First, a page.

Key risks to children’s health are socioeconomic, says global health report

BMJ 2013; 346 doi: (Published 13 February 2013) Cite this as: BMJ 2013;346:f1001
  1. Anne Gulland
  1. 1London

Specific calls for global action on health and other social issues can have a major effect on children’s life chances, concludes a report that compared data on laws and public policies affecting children in 191 countries.

Children’s Chances looked at policies in a range of areas, including health, education, discrimination, and labour laws.1 It aimed to look quantitatively at what steps governments could take to improve children’s chances, said its author, Jody Heymann, dean of the Fielding School of Public Health at the University of California.

Paid maternity leave of 14 weeks or more was one example of a global call to action, made by the International Labour Organisation in 2000, and has had a dramatic effect on governments’ policies, she said. All industrialised nations except the United States have implemented statutory paid maternity leave of at least 14 weeks, and most low to middle income countries have paid maternity leave of some kind.

“When you increase paid maternity leave by 10 weeks, infant mortality rates drop by 10%,” said Heymann. “Women have more of a chance to breast feed and are more likely to ensure that their infants become vaccinated.”

She said that Madagascar, a country with very low gross domestic product, had brought in paid maternity leave, paid leave for parents with sick children, and paid breastfeeding breaks. Its infant mortality rate of 43 deaths per 1000 live deaths is lower than that in other sub-Saharan countries such as Kenya (55 per 1000) and Malawi (58 per 1000).

She emphasised that her finding of real effects of global recommendations had particular significance as the world deliberated on what should replace the United Nations’ millennium development goals when they came up for renewal in 2015.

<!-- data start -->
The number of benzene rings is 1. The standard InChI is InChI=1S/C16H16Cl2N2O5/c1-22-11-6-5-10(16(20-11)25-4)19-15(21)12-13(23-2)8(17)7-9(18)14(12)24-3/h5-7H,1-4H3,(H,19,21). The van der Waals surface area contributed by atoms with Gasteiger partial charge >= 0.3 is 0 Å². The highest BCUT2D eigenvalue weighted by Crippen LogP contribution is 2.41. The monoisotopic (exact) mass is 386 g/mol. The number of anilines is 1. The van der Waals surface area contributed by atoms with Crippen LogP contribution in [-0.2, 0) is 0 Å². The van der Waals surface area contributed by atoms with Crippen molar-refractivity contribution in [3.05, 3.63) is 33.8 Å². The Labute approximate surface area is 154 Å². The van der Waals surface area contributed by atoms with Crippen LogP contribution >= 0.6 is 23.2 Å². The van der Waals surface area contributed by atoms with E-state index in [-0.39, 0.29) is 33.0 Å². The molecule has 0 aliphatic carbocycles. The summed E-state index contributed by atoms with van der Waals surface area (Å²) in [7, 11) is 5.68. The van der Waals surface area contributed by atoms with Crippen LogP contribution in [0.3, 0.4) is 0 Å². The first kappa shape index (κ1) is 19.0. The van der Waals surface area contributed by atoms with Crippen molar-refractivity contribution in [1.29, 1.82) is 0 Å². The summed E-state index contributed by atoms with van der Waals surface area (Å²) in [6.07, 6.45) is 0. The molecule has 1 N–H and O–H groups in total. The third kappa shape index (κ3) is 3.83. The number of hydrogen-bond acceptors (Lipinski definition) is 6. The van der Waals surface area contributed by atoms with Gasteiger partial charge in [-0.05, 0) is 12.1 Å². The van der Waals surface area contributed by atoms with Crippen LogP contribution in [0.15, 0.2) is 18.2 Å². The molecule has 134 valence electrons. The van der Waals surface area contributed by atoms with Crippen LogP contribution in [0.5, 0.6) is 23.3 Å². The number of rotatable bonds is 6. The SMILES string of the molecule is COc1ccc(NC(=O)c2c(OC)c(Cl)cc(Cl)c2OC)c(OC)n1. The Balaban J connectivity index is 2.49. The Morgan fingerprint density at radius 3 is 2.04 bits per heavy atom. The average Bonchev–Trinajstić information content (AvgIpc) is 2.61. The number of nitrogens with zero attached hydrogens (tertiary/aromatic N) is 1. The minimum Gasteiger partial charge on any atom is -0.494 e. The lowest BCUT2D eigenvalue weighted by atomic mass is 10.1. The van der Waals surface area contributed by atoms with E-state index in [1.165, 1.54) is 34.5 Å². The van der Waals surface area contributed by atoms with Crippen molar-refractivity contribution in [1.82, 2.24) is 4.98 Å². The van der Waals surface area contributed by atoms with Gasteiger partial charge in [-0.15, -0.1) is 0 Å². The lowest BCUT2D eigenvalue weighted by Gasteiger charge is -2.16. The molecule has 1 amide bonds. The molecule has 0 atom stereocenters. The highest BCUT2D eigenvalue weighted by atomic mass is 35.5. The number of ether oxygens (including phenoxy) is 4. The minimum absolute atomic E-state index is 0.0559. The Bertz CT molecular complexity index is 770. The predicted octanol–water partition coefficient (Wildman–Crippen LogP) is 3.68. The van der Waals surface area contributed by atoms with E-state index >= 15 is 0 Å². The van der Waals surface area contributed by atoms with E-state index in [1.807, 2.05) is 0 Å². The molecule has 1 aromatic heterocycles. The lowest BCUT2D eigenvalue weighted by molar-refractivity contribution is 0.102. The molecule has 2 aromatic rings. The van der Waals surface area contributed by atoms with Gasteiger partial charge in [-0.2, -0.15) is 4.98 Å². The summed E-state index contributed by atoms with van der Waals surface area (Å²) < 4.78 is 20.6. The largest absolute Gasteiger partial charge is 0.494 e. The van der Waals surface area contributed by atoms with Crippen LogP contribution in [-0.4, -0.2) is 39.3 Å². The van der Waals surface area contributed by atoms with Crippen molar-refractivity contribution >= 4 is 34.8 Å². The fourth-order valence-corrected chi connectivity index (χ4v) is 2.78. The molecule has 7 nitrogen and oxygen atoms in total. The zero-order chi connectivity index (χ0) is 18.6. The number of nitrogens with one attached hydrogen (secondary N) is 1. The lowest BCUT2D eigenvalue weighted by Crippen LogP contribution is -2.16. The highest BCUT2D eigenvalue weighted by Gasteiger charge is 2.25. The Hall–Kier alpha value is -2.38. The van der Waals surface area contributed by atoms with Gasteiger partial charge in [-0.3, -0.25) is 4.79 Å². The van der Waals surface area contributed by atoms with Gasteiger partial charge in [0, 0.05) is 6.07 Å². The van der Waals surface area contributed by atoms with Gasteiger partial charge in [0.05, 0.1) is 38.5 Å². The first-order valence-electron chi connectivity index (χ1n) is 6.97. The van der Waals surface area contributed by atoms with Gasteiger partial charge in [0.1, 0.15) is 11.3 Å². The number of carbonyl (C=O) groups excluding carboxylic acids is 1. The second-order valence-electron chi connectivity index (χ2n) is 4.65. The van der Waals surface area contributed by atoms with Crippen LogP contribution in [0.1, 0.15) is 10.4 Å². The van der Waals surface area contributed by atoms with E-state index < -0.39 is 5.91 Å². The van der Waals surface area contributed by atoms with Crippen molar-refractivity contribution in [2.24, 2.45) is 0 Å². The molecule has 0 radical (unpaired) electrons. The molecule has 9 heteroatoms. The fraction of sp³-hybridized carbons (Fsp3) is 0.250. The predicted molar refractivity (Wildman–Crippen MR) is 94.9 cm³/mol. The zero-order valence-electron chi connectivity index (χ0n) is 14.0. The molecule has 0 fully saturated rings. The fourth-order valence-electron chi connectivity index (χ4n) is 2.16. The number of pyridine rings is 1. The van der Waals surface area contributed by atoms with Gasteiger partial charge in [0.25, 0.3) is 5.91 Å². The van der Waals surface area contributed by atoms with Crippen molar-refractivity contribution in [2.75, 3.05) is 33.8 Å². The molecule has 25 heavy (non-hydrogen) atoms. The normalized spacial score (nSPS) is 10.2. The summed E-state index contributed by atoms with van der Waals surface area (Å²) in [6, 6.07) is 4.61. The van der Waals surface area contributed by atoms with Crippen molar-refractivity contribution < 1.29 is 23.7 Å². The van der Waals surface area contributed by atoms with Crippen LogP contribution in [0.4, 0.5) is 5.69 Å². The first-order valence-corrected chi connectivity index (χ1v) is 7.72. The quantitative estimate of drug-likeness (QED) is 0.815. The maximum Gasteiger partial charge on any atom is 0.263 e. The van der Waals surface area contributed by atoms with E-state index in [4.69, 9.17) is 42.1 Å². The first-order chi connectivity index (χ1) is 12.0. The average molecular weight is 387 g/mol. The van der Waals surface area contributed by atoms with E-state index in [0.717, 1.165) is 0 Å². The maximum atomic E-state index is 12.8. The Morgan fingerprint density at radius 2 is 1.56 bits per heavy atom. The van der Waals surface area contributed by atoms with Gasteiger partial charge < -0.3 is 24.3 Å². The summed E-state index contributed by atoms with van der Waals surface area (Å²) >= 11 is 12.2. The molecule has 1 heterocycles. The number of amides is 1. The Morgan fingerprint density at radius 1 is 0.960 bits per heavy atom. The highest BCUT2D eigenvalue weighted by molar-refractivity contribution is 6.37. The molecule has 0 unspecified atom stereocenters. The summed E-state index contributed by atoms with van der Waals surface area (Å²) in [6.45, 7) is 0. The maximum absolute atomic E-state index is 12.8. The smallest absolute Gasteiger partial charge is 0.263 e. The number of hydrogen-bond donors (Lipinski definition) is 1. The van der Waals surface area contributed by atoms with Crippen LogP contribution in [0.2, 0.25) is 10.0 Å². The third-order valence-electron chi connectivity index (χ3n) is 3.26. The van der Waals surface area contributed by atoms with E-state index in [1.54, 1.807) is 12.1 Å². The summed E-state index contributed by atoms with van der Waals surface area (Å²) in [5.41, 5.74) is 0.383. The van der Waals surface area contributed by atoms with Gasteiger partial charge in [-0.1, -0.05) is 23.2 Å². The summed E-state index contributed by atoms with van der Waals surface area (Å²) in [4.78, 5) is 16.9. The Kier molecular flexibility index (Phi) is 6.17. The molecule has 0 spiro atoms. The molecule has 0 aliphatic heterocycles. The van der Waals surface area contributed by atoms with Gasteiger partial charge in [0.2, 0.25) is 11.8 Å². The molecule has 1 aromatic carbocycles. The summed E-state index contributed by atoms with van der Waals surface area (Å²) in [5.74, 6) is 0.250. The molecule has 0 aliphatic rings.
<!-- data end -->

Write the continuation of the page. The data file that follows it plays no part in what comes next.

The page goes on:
The report identified socioeconomic factors as those most likely to affect children’s health, rather than genetic or biological determinants or “random risks.” Disease and injury were “determined far more by the conditions under which children live than by chance or their genetic endowment,” her report says. “Poverty and equity are fundamental determinants of the likelihood of any child becoming sick or injured and need to be addressed directly.”

The report says that most childhood diseases are preventable and that simple, well known measures such as breast feeding, immunisation, and access to clean water and sanitation could save thousands of children’s lives every year. But it adds that, although policies affecting social conditions are critical for children’s chances, access to healthcare is also important, as are public health measures.

The report found that 64 countries did not meet the World Health Organization’s target of a minimum of 23 health professionals per 10 000 people and that 52 of these spent 4% or less of their GDP on health. And in the 28 countries where half or fewer births were attended by a trained health professional, 24 spent 4% or less of their GDP on health. While countries must help themselves, international donors must also step in to bridge the funding gap, Heymann argued. She also pointed out that comparable data on health delivery systems were poor—a “critical gap.”

Michael Marmot, who chaired the WHO Commission on Social Determinants of Health and is director of the Institute of Health Equity at University College London, described the report as “so important.” Research should be done to compare low income countries’ spending on debt servicing with their spending on early child development, he said. If the money spent on their debt was greater, “we are failing the global community,” he added. “I’m a passionate believer in having the evidence, and what this report does is bring together what policies are in place.”


Cite this as: BMJ 2013;346:f1001